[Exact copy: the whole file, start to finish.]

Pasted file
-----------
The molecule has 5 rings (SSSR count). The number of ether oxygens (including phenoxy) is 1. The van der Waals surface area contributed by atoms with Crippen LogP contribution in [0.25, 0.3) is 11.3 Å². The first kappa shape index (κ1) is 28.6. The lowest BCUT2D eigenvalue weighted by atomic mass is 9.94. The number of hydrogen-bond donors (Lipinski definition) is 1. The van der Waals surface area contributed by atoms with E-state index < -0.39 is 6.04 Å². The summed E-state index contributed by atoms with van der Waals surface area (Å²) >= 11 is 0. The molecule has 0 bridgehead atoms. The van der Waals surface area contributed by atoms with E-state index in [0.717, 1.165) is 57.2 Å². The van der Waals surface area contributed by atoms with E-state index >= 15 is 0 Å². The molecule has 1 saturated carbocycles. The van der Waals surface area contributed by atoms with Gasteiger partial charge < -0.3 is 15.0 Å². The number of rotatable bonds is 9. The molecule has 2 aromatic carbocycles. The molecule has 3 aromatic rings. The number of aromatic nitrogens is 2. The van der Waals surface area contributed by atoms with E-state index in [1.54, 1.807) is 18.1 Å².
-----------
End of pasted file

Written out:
The molecule has 5 rings (SSSR count). The number of ether oxygens (including phenoxy) is 1. The van der Waals surface area contributed by atoms with Crippen LogP contribution in [0.25, 0.3) is 11.3 Å². The first kappa shape index (κ1) is 28.6. The lowest BCUT2D eigenvalue weighted by atomic mass is 9.94. The number of hydrogen-bond donors (Lipinski definition) is 1. The van der Waals surface area contributed by atoms with E-state index < -0.39 is 6.04 Å². The summed E-state index contributed by atoms with van der Waals surface area (Å²) >= 11 is 0. The molecule has 0 bridgehead atoms. The van der Waals surface area contributed by atoms with E-state index in [0.717, 1.165) is 57.2 Å². The van der Waals surface area contributed by atoms with E-state index >= 15 is 0 Å². The molecule has 1 saturated carbocycles. The van der Waals surface area contributed by atoms with Gasteiger partial charge < -0.3 is 15.0 Å². The number of rotatable bonds is 9. The molecule has 2 aromatic carbocycles. The molecule has 3 aromatic rings. The number of aromatic nitrogens is 2. The van der Waals surface area contributed by atoms with E-state index in [1.54, 1.807) is 18.1 Å².